“A first generation of adults free of tobacco in 2032”, such is the stated (and ambitious) objective of the Minister of Health, Aurélien Rousseau, as he presented the new anti-smoking plan on Tuesday morning. The latter will last until 2027. France still has nearly 12 million daily smokers today, or around a quarter of the adult population, a figure which has remained stable since 2020. Responsible for 75,000 deaths each year, the However, tobacco takes all the first places: leading cause of early mortality, leading cause of cancer mortality, it is also the leading cause of preventable cardiovascular mortality.
“It is a scourge that concerns us all. Tobacco weighs on our solidarity system, underlined Aurélien Rousseau. It costs the public accounts much more than it brings in taxes. Everyone loses. » According to the latest report from the French Observatory on Drugs and Addictive Tendencies (OFDT), released this summer, tobacco brought in a little more than 13 billion euros in tax revenue in 2019, compared to the 16, 4 billion spent to treat the health problems it caused the same year.
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The ministry's plan of attack is based on two pillars: an increase in prices and the multiplication of places where smoking will now be prohibited, in particular on the beach, in the park, in the forest or around schools. The minister's entourage is counting on an effective ban no later than September 2024. The amount of the associated fine has not yet been specified, but it is, as an indication, 68 euros on a station platform.
“There already exist more than 7,200 tobacco-free spaces across 73 departments, but this is the result of a movement driven by the municipalities. From now on, this principle becomes the rule,” explained Aurélien Rousseau, who thus wants to strengthen the “debanalization” of tobacco. This measure was unanimously welcomed by anti-smoking associations, who had already largely welcomed the ban on smoking in bars and restaurants (since January 1, 2008) as well as in schools and universities (February 1, 2007).
Some public health specialists, on the other hand, are much more circumspect about the increase in taxes imposed on tobacco, considered limited. The average price of 11 euros (for a pack of 20 cigarettes) will gradually increase to 12 euros at the start of 2025, then to 13 euros during 2026, a total increase of around 2 euros. An increase deemed “disappointing” by Professor Loïc Josseran, president of the Alliance Against Tobacco. “We are very far from the mark, we will only gain 1.50 euros by 2027, since the best-selling pack of cigarettes in France currently costs 11.50 euros. However, for it to be effective, the tax lever must lead to an increase from 50 cents to 1 euro every six months,” he told Le Figaro. According to Professor Josseran, the announced measure should have no impact on the level of smoking among young people. “The tobacco-free generation in 2032, I don’t believe in it,” he said, bitterly.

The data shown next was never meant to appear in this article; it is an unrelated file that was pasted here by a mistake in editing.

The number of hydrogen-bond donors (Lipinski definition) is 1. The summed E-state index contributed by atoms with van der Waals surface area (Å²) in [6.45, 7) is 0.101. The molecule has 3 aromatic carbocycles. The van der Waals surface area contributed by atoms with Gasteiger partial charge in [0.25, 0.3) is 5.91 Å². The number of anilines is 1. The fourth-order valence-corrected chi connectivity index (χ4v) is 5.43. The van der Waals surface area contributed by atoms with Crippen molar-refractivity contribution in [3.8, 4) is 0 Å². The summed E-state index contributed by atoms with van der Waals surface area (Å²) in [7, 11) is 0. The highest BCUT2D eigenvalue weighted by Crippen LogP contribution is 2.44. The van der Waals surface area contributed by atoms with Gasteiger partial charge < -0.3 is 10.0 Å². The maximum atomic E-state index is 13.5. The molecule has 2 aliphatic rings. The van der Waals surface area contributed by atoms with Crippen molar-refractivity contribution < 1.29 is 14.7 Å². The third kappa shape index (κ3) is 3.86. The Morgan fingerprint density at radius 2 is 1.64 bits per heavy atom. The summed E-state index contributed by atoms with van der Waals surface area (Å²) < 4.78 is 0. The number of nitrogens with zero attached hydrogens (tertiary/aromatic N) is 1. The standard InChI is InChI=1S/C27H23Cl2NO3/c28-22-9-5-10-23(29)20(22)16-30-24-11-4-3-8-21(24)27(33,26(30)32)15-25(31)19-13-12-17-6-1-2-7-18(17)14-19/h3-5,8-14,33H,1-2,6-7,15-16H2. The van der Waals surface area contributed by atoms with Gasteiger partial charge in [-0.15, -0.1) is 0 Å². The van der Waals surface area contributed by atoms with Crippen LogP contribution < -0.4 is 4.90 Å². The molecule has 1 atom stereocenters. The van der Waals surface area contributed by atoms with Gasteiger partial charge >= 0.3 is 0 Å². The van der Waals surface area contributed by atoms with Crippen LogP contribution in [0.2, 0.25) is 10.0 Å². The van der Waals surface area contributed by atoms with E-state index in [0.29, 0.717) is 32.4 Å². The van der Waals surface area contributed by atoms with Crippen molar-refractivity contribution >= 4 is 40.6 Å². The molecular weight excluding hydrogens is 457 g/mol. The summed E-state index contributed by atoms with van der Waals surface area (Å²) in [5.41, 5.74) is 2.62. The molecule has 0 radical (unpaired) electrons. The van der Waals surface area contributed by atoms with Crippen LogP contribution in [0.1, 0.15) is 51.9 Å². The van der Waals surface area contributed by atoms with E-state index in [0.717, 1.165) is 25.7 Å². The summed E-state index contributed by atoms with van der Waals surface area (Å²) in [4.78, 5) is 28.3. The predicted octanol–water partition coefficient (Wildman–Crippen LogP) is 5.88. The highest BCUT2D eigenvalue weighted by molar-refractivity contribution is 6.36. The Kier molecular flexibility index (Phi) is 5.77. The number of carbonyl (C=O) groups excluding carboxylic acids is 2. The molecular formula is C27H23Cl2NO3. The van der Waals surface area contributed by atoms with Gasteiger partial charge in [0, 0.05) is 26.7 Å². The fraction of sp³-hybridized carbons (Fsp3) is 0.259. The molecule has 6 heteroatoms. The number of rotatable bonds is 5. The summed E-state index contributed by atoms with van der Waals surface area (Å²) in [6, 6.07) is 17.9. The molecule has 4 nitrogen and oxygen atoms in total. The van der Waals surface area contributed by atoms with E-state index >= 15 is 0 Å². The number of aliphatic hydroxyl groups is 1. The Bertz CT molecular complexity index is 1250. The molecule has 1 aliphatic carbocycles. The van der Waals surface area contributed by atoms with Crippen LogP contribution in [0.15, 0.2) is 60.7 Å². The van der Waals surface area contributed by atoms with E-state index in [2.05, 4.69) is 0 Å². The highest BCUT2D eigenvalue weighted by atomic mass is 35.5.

This initiative, which could have come into force from 2024, will only be applied from 2025, for fear of discontent among smokers. “Adopting a tax measure in a period of high inflation is likely to be understood as a measure to hit purchasing power,” defended the minister.
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If increasing prices is undoubtedly the most effective measure, many specialists believe that only clear and repeated increases are likely to influence smokers. In Australia, the price of a pack of cigarettes increased by 60% between 2017 and 2020 to reach 25 to 30 euros. A truly dissuasive cost which has made it possible to drastically reduce the number of smokers. In 15 years, the prevalence of smoking has been divided by three. Now, the country has only 10% smokers.
Aurélien Rousseau wants to use the coming year to motivate the troops to stop smoking. Nicotine replacement treatments (patches, gums, etc.) will soon be able to be purchased directly in pharmacies, without a prescription. They will continue to be reimbursed on prescription by Social Security. “Quitting cigarettes is not an easy thing, I fully understand that,” he conceded. The key to quitting is to be helped, not just made to feel guilty. »Curiously, there is no question of encouraging smoking cessation through electronic cigarettes, quite the contrary. “The neutral package will be extended to vaping products and we want to limit the authorized flavors,” said Aurélien Rousseau.
“The plan is generally in the right direction, but we are very supportive of vaping products. Some people have been able to quit smoking thanks to this. On this point, there is room for discussion,” confides Professor Amine Benyamina, addiction psychiatrist and president of the French Federation of Addictology. Although the effectiveness of e-cigarettes for quitting smoking is still the subject of debate, their risks are much lower than those of tobacco. “Compared to tobacco and its preferred mode of consumption (combustion), e-liquids have the advantage of canceling, or significantly reducing, the risks of occurrence of serious pathologies, mainly cancers”, underlined in 2016 the High Council of Public Health.
The government finally wants to strengthen the fight against “off-channel and cross-border” purchases and work on “tax harmonization of tobacco products in Europe”. He also showed the desire to tackle new nicotine-based products, such as sachets - a novelty to put in the mouth, without tobacco - and "puffs", these disposable electronic cigarettes. “These are colorful and fun products that target young people, even very young people, with a lot of marketing,” said the minister, who describes “puffs” as “an aberration, both from the point of view of public health and of the environment ".